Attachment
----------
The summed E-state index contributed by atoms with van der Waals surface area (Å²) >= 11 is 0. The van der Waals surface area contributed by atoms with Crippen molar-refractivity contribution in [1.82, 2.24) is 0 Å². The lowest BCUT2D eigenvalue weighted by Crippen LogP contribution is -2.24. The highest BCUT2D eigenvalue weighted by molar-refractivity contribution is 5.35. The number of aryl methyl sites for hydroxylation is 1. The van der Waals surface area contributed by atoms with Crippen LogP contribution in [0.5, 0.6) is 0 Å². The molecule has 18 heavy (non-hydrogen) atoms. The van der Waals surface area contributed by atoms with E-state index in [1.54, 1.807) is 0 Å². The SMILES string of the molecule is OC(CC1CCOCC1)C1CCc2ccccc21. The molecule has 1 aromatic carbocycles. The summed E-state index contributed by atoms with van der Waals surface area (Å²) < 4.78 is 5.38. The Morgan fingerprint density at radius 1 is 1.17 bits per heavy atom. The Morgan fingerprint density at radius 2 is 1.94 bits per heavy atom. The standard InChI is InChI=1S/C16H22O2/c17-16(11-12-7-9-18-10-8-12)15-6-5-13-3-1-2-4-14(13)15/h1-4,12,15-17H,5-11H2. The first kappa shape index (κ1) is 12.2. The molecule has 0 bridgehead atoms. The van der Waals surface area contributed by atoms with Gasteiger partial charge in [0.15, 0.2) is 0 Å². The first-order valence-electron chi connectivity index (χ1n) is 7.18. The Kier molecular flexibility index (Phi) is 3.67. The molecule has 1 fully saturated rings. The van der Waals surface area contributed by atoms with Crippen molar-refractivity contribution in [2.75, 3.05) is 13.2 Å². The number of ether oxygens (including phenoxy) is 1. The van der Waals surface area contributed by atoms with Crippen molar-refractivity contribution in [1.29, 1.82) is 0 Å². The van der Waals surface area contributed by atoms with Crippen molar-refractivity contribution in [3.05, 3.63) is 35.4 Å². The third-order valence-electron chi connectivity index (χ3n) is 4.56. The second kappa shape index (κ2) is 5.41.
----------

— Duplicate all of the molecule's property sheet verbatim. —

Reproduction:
The summed E-state index contributed by atoms with van der Waals surface area (Å²) >= 11 is 0. The van der Waals surface area contributed by atoms with Crippen molar-refractivity contribution in [1.82, 2.24) is 0 Å². The lowest BCUT2D eigenvalue weighted by Crippen LogP contribution is -2.24. The highest BCUT2D eigenvalue weighted by molar-refractivity contribution is 5.35. The number of aryl methyl sites for hydroxylation is 1. The van der Waals surface area contributed by atoms with Crippen LogP contribution in [0.5, 0.6) is 0 Å². The molecule has 18 heavy (non-hydrogen) atoms. The van der Waals surface area contributed by atoms with E-state index in [1.54, 1.807) is 0 Å². The SMILES string of the molecule is OC(CC1CCOCC1)C1CCc2ccccc21. The molecule has 1 aromatic carbocycles. The summed E-state index contributed by atoms with van der Waals surface area (Å²) < 4.78 is 5.38. The Morgan fingerprint density at radius 1 is 1.17 bits per heavy atom. The Morgan fingerprint density at radius 2 is 1.94 bits per heavy atom. The standard InChI is InChI=1S/C16H22O2/c17-16(11-12-7-9-18-10-8-12)15-6-5-13-3-1-2-4-14(13)15/h1-4,12,15-17H,5-11H2. The first kappa shape index (κ1) is 12.2. The molecule has 0 bridgehead atoms. The van der Waals surface area contributed by atoms with Gasteiger partial charge in [0.15, 0.2) is 0 Å². The first-order valence-electron chi connectivity index (χ1n) is 7.18. The Kier molecular flexibility index (Phi) is 3.67. The molecule has 1 fully saturated rings. The van der Waals surface area contributed by atoms with Crippen molar-refractivity contribution in [2.75, 3.05) is 13.2 Å². The number of ether oxygens (including phenoxy) is 1. The van der Waals surface area contributed by atoms with Crippen molar-refractivity contribution in [1.29, 1.82) is 0 Å². The van der Waals surface area contributed by atoms with Crippen molar-refractivity contribution in [3.05, 3.63) is 35.4 Å². The third-order valence-electron chi connectivity index (χ3n) is 4.56. The second kappa shape index (κ2) is 5.41.